Review of ‘Angels Flight’ by Michael Connelly


Angels-FlightMichael Connelly, Angels Flight: A Harry Bosch Novel (Boston: Little, Brown and Company, 1999). Hardcover | Paperback | Kindle

When a prominent African-American criminal defense attorney is murdered in downtown Los Angeles, Harry Bosch get assigned the case. Unfortunately, the primary suspects are elite detectives in the city’s Robbery Homicide Division. The case is a political loser. If he arrests a cop, he loses the respect of his fellow officers. If he doesn’t arrest a cop, the city will erupt in a riot.

Oh, and Bosch’s year-old marriage is falling apart.

Angels Flight is Michael Connelly’s sixth Harry Bosch novels, and like the previous ones, I couldn’t put it down. Connelly writes a tight, well-paced whodunit. The twists and turns of the investigation keep your eyes glued to the page even as your empathy for the investigator grows because of his personal crisis. You want Bosch to solve the crime and save his marriage. But can he really do both?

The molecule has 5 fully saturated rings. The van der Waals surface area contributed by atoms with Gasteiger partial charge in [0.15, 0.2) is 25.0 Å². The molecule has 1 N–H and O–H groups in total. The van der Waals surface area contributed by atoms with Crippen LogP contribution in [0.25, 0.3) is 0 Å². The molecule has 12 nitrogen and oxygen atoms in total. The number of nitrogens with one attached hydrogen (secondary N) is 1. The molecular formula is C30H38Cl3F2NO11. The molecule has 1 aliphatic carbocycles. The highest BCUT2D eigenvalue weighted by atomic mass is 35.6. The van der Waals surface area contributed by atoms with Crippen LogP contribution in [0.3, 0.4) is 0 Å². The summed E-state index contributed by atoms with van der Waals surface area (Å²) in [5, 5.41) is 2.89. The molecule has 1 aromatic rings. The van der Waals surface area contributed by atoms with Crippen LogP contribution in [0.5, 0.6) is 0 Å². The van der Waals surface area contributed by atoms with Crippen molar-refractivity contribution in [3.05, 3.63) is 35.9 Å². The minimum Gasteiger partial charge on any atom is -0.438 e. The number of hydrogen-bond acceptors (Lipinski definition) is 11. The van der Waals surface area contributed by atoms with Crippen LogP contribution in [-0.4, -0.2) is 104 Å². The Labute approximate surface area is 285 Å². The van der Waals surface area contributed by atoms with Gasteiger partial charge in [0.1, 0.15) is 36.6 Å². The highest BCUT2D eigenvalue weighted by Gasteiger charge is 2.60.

Connelly has his pulse on the post-Rodney King antipathy between Los Angeles’ black residents and the LAPD. This lends verisimilitude to the novel’s portrait of rogue police officers, race hustlers, and bureaucratic fixers. In the end, everyone gets what they want, though not in the way they expected. Angels Flight is a great read, probably the best of the first six installments in Connelly’s twenty-novel Bosch series.

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P.S. If you found my review helpful, please vote “Yes” on my Amazon.com review page.

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